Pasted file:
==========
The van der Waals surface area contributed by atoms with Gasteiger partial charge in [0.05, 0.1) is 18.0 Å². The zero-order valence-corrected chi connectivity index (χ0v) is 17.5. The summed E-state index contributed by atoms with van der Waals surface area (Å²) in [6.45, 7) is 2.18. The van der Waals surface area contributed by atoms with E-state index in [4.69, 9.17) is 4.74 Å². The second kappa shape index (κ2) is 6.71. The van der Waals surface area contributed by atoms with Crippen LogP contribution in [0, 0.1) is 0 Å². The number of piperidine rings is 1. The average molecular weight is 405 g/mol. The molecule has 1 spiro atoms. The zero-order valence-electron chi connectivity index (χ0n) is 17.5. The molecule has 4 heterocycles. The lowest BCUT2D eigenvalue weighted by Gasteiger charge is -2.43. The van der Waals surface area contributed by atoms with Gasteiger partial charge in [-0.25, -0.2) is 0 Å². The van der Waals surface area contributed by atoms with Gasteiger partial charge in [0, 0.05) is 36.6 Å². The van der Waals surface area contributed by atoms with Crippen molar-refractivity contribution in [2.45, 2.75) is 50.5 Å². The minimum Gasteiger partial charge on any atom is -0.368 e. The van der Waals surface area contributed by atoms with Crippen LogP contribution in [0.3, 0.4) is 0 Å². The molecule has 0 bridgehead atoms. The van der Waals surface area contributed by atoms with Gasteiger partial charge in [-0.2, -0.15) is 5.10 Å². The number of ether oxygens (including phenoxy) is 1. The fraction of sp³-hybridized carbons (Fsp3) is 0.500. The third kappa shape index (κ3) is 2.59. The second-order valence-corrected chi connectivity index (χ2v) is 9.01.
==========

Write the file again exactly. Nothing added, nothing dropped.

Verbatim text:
The van der Waals surface area contributed by atoms with Gasteiger partial charge in [0.05, 0.1) is 18.0 Å². The zero-order valence-corrected chi connectivity index (χ0v) is 17.5. The summed E-state index contributed by atoms with van der Waals surface area (Å²) in [6.45, 7) is 2.18. The van der Waals surface area contributed by atoms with E-state index in [4.69, 9.17) is 4.74 Å². The second kappa shape index (κ2) is 6.71. The van der Waals surface area contributed by atoms with Crippen LogP contribution in [0, 0.1) is 0 Å². The number of piperidine rings is 1. The average molecular weight is 405 g/mol. The molecule has 1 spiro atoms. The zero-order valence-electron chi connectivity index (χ0n) is 17.5. The molecule has 4 heterocycles. The lowest BCUT2D eigenvalue weighted by Gasteiger charge is -2.43. The van der Waals surface area contributed by atoms with Gasteiger partial charge in [-0.25, -0.2) is 0 Å². The van der Waals surface area contributed by atoms with Gasteiger partial charge in [0, 0.05) is 36.6 Å². The van der Waals surface area contributed by atoms with Crippen molar-refractivity contribution in [2.45, 2.75) is 50.5 Å². The minimum Gasteiger partial charge on any atom is -0.368 e. The van der Waals surface area contributed by atoms with Crippen LogP contribution in [0.3, 0.4) is 0 Å². The molecule has 0 bridgehead atoms. The van der Waals surface area contributed by atoms with Gasteiger partial charge in [-0.2, -0.15) is 5.10 Å². The number of ether oxygens (including phenoxy) is 1. The fraction of sp³-hybridized carbons (Fsp3) is 0.500. The third kappa shape index (κ3) is 2.59. The second-order valence-corrected chi connectivity index (χ2v) is 9.01.